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Old 4th May 2019, 15:50
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Originally Posted by infrequentflyer789 View Post
What do you make of this from ET:

05:40:27 - the Captain advised the First-Officer to trim up with him

Bearing in mind preceding it is an ineffective (in timing and duration compared to 1st MCAS input) period of manual ANU trim, and following it is a period of manual trim that both interrupts the 2nd MCAS input, is constant/continuous and reverses it (but doesn't reverse the first MCAS input).

It sounds (to this non-pilot engineering type) awfully like the Captain's left thumb (or it's switch) does not have the Captain's confidence, and not at all like he has just not "chosen to use it".

Or, put another way, under what circumstances as a 737 driver would you ask your co-driver to "trim up (or down) with you"? If the answer is "don't know any circumstances " or "would never do that", then WTF was going on in the ET cockpit to trigger that request?
There is abundant information here to show that this crew was absolutely overwhelmed by the circumstances they faced. There are many, many head scratchers that simply defy explanation if your going in assumption is that the crew was in control of the situation. They were not. Rather, the situation was clearly in control of them. So you must pardon me if I do not attempt to provide a rational explanation for many of their actions.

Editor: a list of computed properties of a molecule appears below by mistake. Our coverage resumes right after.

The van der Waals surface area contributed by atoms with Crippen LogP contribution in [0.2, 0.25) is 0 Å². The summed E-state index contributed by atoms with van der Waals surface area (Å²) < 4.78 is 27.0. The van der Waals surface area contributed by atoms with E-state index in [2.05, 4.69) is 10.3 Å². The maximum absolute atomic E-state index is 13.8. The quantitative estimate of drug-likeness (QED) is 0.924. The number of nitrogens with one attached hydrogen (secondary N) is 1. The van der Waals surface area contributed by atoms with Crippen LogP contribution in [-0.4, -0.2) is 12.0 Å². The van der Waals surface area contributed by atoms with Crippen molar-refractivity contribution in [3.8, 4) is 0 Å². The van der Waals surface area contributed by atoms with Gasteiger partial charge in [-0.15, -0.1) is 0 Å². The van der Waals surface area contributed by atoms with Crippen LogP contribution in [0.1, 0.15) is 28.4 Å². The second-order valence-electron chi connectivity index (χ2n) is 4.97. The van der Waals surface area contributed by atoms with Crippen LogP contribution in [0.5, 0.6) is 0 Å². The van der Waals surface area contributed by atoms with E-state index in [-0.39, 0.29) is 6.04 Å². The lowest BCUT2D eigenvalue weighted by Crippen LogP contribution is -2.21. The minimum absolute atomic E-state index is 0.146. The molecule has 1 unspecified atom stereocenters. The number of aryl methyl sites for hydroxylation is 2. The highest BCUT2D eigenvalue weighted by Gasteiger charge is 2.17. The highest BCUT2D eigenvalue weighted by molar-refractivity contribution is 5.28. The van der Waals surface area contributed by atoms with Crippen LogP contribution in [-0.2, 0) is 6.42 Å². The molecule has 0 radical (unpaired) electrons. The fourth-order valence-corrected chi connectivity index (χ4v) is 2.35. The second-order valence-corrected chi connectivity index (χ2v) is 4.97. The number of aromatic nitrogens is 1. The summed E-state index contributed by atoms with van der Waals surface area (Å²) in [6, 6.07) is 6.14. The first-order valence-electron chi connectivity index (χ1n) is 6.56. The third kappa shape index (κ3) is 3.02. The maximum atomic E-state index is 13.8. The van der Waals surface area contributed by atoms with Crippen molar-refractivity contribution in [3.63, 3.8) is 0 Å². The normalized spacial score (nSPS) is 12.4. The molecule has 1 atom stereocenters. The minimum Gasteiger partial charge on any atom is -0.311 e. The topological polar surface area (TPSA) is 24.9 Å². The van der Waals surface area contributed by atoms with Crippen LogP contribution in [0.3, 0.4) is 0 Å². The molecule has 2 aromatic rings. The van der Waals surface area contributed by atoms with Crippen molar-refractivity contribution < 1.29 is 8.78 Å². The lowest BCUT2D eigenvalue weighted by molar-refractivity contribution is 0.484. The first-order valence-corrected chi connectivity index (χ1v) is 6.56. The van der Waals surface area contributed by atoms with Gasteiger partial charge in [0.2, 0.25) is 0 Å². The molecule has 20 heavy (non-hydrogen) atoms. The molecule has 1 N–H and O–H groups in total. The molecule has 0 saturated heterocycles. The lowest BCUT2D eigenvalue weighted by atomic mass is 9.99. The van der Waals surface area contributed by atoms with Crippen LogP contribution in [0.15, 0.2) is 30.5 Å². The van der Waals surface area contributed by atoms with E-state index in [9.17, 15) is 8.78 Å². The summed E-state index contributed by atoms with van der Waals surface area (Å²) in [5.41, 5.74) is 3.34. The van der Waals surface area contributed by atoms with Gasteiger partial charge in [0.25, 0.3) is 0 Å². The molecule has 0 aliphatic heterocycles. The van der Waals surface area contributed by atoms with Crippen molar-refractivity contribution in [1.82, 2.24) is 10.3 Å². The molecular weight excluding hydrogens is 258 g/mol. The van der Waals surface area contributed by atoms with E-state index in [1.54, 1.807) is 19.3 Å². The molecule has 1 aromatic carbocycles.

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Old 4th May 2019, 15:58
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Earlier I was comparing Boeing's MCAS with Volkswagen's emissions test defeat device. I found this old New Yorker article, from 2015, hypothesizing how Volkswagen may have got there:

https://www.newyorker.com/business/c...swagen-scandal

They say it may not have necessarily been an explicit management decision saying "let's cheat", but many small incremental changes that individually didn't seem a big deal (normalization of deviance):

If the same pattern proves to have played out at Volkswagen, then the scandal may well have begun with a few lines of engine-tuning software. Perhaps it started with tweaks that optimized some aspect of diesel performance and then evolved over time: detect this, change that, optimize something else. At every step, the software changes might have seemed to be a slight “improvement” on what came before, but at no one step would it necessarily have felt like a vast, emissions-fixing conspiracy by Volkswagen engineers, or been identified by Volkswagen executives. Instead, it would have slowly and insidiously led to the development of the defeat device and its inclusion in cars that were sold to consumers.
Initial reports mentioned that at least 30 Volkswagen managers were involved. And now, 4 years later, some of them have already been sentenced to jail time. So, at least in Volkswagen's case, it seems it was a bit more than just "normalization of deviance".
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Old 4th May 2019, 15:58
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Originally Posted by fdr View Post